“I don’t care.”
Chances are that if you listen to most of your employees or leaders, you will hear the apathy. You might even find that you don’t care.
How can I say that?
Gallup’s 2017 study revealed that 18% of employees worldwide and 16% of American workers are actively disengaged. Another 67% are “not engaged.” That disengagement costs American companies approximately $560 to 650 billion annually.
Look closer and we find that each disengaged employee costs you 34% of their salary because of lost productivity, missed shifts, chronic tardiness, and disrupting others by spreading negativity throughout the company.
In the end, disengaged employees cost companies the opportunity to disrupt their industry because they struggle to create disruptive leaders. No wonder they can’t break through. I work with aspiring and emerging leaders to do what no one thought possible. One of the biggest obstacles that I find preventing that disruption is the “I don’t care” attitude on the part of both leaders and team members. Why don’t they care?
Gallup found three critical ways in which employees are disengaged.
- They are indifferent to your organization.
- They give you their time, but not their best effort nor their best ideas.
- They may come to work wanting to make a difference — but nobody has ever asked them to use their strengths to make the organization better.
The sad part is that information is not new information. We heard that last year. I’m wondering how many supervisors, managers, and executives have changed anything since they read the news? Did you?
Often we brush off these numbers because we don’t think it concerns us. In other words, we don’t care because we don’t think it affects us. But it does.
Whenever we don’t care, they won’t either.
People live their lives based on the law of reciprocation. Whenever someone does something nice to them, they respond nicely. However, whenever someone is uncaring, they don’t care either.
“I’ve learned that people will forget what you said, people will forget what you did, but people will never forget how you made them feel.”
It is insane for leaders, supervisors, and managers to expect employees to care about the company or be willing to share their best ideas just because they receive a paycheck. Sure it would be nice but let’s face it, most don’t live in the world. Especially the millennials. They won’t stay at a job that doesn’t meet their needs but they won’t volunteer that information. You need to ask.
In researching the latest trends in employee trauma for our upcoming revision of, “The ROI of Compassion” we encountered a number of horrifying stories of uncaring leaders. When their lives were negatively disrupted and they needed all the help they could use to get back on track and be productive, many leaders didn’t know what to do or say, so they did nothing. Worse than that, they only cared about when the employee would be “over it.”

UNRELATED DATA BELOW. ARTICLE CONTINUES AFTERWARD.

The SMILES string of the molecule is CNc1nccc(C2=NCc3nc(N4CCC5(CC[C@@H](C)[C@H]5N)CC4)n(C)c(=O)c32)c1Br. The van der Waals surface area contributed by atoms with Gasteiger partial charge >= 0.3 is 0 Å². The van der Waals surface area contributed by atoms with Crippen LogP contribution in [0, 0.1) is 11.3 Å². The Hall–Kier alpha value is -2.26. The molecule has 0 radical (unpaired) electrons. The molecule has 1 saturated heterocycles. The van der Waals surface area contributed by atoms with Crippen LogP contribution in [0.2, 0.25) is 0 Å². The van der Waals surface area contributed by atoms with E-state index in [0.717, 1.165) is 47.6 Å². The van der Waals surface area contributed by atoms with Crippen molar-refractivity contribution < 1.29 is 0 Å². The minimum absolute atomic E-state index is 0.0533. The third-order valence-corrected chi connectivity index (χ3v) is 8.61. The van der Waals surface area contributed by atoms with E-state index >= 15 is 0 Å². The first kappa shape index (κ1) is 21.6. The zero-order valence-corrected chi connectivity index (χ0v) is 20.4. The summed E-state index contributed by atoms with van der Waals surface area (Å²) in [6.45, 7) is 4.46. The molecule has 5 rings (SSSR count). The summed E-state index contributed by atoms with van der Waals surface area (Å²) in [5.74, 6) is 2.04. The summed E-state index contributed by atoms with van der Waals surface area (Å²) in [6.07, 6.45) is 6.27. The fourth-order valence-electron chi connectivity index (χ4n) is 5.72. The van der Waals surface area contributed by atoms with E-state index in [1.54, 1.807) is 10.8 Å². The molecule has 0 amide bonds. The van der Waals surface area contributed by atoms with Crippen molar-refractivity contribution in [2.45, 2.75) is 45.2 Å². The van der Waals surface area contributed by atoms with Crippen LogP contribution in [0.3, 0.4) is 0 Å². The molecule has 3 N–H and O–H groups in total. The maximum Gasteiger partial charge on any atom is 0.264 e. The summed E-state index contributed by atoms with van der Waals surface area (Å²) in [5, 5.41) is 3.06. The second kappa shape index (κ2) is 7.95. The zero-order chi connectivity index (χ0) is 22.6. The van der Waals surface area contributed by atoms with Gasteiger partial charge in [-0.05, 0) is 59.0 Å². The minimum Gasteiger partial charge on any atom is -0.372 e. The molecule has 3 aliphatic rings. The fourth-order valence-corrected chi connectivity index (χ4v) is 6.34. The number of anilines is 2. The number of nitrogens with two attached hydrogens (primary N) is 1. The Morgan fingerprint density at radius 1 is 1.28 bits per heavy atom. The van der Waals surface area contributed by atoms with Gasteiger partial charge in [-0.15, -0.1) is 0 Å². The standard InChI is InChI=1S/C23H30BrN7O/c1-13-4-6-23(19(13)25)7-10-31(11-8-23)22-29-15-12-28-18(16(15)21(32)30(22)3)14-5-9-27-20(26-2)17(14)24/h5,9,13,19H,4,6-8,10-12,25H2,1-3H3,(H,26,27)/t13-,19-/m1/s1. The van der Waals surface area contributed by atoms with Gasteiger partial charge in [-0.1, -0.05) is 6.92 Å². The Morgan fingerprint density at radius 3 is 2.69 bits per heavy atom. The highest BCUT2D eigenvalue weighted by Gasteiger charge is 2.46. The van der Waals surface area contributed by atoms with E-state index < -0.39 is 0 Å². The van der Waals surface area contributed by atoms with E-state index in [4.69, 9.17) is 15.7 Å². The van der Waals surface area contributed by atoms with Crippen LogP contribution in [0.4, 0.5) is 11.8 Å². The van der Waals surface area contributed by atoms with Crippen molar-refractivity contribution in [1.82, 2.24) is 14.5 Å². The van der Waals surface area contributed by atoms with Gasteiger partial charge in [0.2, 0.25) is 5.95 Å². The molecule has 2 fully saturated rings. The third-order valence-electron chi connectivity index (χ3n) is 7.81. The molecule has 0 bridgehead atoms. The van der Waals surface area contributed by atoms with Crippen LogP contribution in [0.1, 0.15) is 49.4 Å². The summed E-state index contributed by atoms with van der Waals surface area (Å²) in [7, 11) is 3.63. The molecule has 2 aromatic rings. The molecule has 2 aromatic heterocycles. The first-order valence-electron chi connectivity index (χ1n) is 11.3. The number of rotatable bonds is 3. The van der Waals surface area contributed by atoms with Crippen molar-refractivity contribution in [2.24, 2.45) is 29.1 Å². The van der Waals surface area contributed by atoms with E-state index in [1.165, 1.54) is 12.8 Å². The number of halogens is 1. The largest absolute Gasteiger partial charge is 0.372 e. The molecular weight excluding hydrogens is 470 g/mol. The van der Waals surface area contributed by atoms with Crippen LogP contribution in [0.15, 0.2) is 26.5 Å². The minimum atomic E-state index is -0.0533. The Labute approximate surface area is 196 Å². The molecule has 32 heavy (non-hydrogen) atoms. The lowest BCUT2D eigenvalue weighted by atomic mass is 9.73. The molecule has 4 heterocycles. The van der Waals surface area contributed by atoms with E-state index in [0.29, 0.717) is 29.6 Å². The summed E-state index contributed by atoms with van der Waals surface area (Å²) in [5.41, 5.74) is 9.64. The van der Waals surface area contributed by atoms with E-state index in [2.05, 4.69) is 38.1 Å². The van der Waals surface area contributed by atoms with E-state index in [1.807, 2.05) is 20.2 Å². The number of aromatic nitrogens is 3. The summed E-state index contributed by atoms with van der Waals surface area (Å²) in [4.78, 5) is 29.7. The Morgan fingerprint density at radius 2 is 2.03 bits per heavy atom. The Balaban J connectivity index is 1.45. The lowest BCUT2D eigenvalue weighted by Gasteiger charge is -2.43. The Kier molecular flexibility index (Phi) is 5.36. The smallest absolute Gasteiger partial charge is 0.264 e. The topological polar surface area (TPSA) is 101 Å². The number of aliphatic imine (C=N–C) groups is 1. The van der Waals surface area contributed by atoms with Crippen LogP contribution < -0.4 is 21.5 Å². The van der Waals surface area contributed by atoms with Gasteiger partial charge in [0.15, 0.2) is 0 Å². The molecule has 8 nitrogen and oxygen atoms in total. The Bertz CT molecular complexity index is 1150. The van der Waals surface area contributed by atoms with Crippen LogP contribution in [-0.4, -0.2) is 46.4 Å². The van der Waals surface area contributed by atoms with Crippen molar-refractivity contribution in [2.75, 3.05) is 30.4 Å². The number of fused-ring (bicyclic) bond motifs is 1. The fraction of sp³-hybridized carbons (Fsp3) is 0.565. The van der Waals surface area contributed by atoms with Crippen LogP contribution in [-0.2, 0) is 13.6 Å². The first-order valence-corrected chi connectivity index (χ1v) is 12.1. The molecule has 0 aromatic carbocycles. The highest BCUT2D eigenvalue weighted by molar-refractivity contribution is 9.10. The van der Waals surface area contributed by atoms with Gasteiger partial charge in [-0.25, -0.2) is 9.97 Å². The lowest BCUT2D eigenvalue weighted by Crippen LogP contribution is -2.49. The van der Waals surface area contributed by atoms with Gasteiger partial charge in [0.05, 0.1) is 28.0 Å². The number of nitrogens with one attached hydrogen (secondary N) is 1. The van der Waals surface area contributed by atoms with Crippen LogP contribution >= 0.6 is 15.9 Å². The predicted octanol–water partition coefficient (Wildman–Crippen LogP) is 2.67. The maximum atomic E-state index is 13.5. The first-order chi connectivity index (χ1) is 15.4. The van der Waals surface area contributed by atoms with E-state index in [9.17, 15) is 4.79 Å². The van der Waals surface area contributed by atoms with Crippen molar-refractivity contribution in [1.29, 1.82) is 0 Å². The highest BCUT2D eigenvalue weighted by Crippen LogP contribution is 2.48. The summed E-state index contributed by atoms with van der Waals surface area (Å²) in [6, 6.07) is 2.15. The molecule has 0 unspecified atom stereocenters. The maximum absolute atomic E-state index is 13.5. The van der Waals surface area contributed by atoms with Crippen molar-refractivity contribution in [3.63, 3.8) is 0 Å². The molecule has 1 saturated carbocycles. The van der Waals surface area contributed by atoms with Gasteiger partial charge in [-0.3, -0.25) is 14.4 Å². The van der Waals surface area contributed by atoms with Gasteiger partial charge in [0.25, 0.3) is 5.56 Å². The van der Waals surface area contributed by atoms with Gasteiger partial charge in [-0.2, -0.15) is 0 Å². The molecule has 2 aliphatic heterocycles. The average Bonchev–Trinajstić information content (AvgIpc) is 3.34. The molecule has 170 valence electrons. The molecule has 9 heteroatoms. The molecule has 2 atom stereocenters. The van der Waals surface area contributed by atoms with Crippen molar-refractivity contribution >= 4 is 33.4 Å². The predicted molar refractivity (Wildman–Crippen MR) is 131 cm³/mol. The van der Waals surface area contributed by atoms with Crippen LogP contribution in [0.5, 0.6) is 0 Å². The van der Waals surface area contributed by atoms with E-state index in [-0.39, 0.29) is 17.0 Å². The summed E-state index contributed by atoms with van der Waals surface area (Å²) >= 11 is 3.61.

“Compassion is coming alongside another to alleviate their pain.”
Lisa and Loren Murfield in The ROI of Compassion
We define compassion as “coming alongside others to alleviate their pain.” While it is probably not to the level of trauma, many of our employees find coming to work painful. Unfortunately, their leaders, supervisors or managers don’t care. So what are they going to do? They will do enough to keep their job and likely look for another one.
Compassion is the best business strategy and practice because it unleashes the ultimate performance, production, and profits. Compassion, working with them to alleviate the pain of their unmet needs, is the first step to creating a disruptive team.
The ROI of Compassion
How much is the practice of not caring costing your company?
When companies care enough to engage their workers (and begin seeing them as team members), they see incredible results.
According to Gallup, improving employee engagement strongly impacts the overall well-being of your business. Employee engagement was found to have the following effects:
- 17% higher productivity
- 21% higher profitability
- 10% higher customer satisfaction
- 41% lower absenteeism
- 24% less turnover (in high-turnover organizations)
- 59% less turnover (in low-turnover organizations)
- 70% fewer safety incidents
- 40% fewer defects and quality issues
What is apathy costing you?
Loren Murfield, Ph.D.